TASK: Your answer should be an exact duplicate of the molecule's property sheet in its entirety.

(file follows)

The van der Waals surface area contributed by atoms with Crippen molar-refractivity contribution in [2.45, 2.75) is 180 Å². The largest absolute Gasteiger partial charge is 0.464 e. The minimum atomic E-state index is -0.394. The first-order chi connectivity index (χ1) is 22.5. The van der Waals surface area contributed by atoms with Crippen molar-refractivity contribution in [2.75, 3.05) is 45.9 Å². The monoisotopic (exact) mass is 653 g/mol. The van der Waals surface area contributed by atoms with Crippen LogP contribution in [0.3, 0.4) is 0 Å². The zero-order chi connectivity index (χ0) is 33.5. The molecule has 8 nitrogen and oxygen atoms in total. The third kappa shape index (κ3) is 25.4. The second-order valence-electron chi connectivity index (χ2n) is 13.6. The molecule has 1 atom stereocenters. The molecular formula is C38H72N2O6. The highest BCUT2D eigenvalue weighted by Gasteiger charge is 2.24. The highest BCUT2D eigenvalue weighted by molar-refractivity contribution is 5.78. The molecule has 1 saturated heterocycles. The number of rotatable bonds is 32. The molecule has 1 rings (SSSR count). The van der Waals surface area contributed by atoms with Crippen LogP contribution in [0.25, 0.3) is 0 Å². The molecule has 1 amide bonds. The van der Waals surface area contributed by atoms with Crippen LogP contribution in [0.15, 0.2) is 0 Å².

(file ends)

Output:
The van der Waals surface area contributed by atoms with Crippen molar-refractivity contribution in [2.45, 2.75) is 180 Å². The largest absolute Gasteiger partial charge is 0.464 e. The minimum atomic E-state index is -0.394. The first-order chi connectivity index (χ1) is 22.5. The van der Waals surface area contributed by atoms with Crippen molar-refractivity contribution in [2.75, 3.05) is 45.9 Å². The monoisotopic (exact) mass is 653 g/mol. The van der Waals surface area contributed by atoms with Crippen LogP contribution in [0.3, 0.4) is 0 Å². The zero-order chi connectivity index (χ0) is 33.5. The molecule has 8 nitrogen and oxygen atoms in total. The third kappa shape index (κ3) is 25.4. The second-order valence-electron chi connectivity index (χ2n) is 13.6. The molecule has 1 atom stereocenters. The molecular formula is C38H72N2O6. The highest BCUT2D eigenvalue weighted by Gasteiger charge is 2.24. The highest BCUT2D eigenvalue weighted by molar-refractivity contribution is 5.78. The molecule has 1 saturated heterocycles. The number of rotatable bonds is 32. The molecule has 1 rings (SSSR count). The van der Waals surface area contributed by atoms with Crippen LogP contribution in [0.25, 0.3) is 0 Å². The molecule has 1 amide bonds. The van der Waals surface area contributed by atoms with Crippen LogP contribution in [0.15, 0.2) is 0 Å².